Invoking those memories became a (literal) exercise in exorcising “the anger and weakness and resentment” Bernholz felt as an adolescent. “I really felt what I had to do was use it like a fuel with some creative aspect, and embody some of those powerful feelings. Funnily enough the music is very physical, so when I perform live I feel quite strong and almost do a sort of aerobic workout for every show. Oh the irony.” In fact, the latest Gazelle Twin video, for UNFLESH single Exorcise, is a “sort of return to the gym at school, with a dance routine and everything.” It follows the video for first single Belly of The Beast, in which Bernholz’s hooded protagonist uses her Carrie-esque powers of telekinesis to terrorise shoppers in a supermarket. Weaving the beeps and blips of the self-service machines into the song, Bernholz manages to take a familiar sound and elevate it to a sound filled with dread. “I’m interested in the idea that everything around us is alien, no matter how normal or everyday it might seem on the surface – the bare, natural elements of life, that we depend on and consume, and what happens when those things are out of context, or misplaced, when they become malign in some way, and strange.”
The potency of Bernholz’s music suggests that mining the horrors of the mundane is empowering in some way. Is that the case? “Yes there’s a lot of value in uncomfortable, jarring states. The type of horror I am drawn to, and like to explore, is not violence or gore, but rather the uncanny – the inherent creepiness of the everyday, and those places, people or objects taking on a malign or autonomous form. I enjoy seeing the reaction I create in others. There’s a kind of power in the unusual and unruly that I sometimes feel the audience tapping into and really enjoying, as sort of liberation. That’s the feeling I get too, and it’s extremely enjoyable. It’s a kind of rebellion, I suppose.” And empowering? “Yes. The process of doing this has been very useful and therapeutic. Not only did the uncanny inspire this album, but sparked some of my first decisions about identity and how I wanted to work with the self-representational aspect of being a live performer – specifically not to be judged on my attributes as a female human as much as possible. I’ve been criticised in the past for focusing on appearance in my project, for covering my face, as if it’s some sort of ‘weird for weird’s sake’ endeavour. But appearance has always been deeply important to me and is very much a statement about my views rather than an exercise in ego. In the past I performed with a band or did solo shows as “myself” and never felt comfortable, partly as I am self-conscious and self-critical, but also because I felt such an obligation to represent myself a certain way, as if I had to take my already tiresome daily routine of self-adornment to a whole new level. I couldn’t let go of the need to try to adopt an identity that included fashion, so in the end I just sabotaged the whole thing. I have never looked back.”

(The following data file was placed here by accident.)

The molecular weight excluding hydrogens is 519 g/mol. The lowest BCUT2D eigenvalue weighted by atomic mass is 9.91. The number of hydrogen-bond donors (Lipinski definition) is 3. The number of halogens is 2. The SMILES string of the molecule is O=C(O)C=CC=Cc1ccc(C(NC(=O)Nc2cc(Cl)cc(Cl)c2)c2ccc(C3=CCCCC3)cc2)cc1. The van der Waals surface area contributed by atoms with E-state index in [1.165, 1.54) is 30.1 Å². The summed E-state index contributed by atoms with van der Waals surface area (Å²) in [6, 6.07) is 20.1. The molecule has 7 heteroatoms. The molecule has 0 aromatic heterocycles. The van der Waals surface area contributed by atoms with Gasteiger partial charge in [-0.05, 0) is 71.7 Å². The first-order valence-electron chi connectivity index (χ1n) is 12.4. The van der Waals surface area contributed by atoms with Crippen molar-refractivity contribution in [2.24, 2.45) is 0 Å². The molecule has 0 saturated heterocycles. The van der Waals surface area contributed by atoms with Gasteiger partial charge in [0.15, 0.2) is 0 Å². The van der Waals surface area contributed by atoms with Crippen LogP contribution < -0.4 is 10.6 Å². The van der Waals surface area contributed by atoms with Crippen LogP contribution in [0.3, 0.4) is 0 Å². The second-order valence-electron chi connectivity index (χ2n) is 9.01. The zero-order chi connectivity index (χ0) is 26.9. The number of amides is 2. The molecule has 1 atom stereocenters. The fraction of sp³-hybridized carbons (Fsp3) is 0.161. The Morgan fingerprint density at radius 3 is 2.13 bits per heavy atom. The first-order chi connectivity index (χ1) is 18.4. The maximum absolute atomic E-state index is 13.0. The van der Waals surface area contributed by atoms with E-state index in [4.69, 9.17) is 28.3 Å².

There’s a sensual dynamic at work in Bernholz’s unsettling aesthetic. Studies have shown the hormones that our bodies release during states of fear are very similar to the ones we release when we’re aroused. “There’s definitely a connection between them, and there’s the source of many a fetish, ha! The world is so sexualised, and sexuality can be so many things. I’m interested in uprooting the language around how sexuality is normally portrayed in the media, and certainly in music. I intended UNFLESH to have that aspect as well – to feel like a frenzy of sexual desire, fear, exasperation.” And does it feel that way on stage? “Yes, I feel able to really face the audience and get up close to them in a way that feels enjoyable and also relevant. I enjoy intimidating them one minute, then giving them something to hang on to – a danceable beat and an expression of being off the leash, so to speak. I can leap about, writhe on the floor, square up to people in the audience, and it all makes sense because it’s the same stuff I am expressing on the record, a kind of wildness that is hanging somewhere in between good and evil. The costume really does creep people out, and I know they enjoy that on some level.” UNFLESH is out now. To find out more about Gazelle Twin, visit www.gazelletwin.com.
Charlotte Richardson Andrews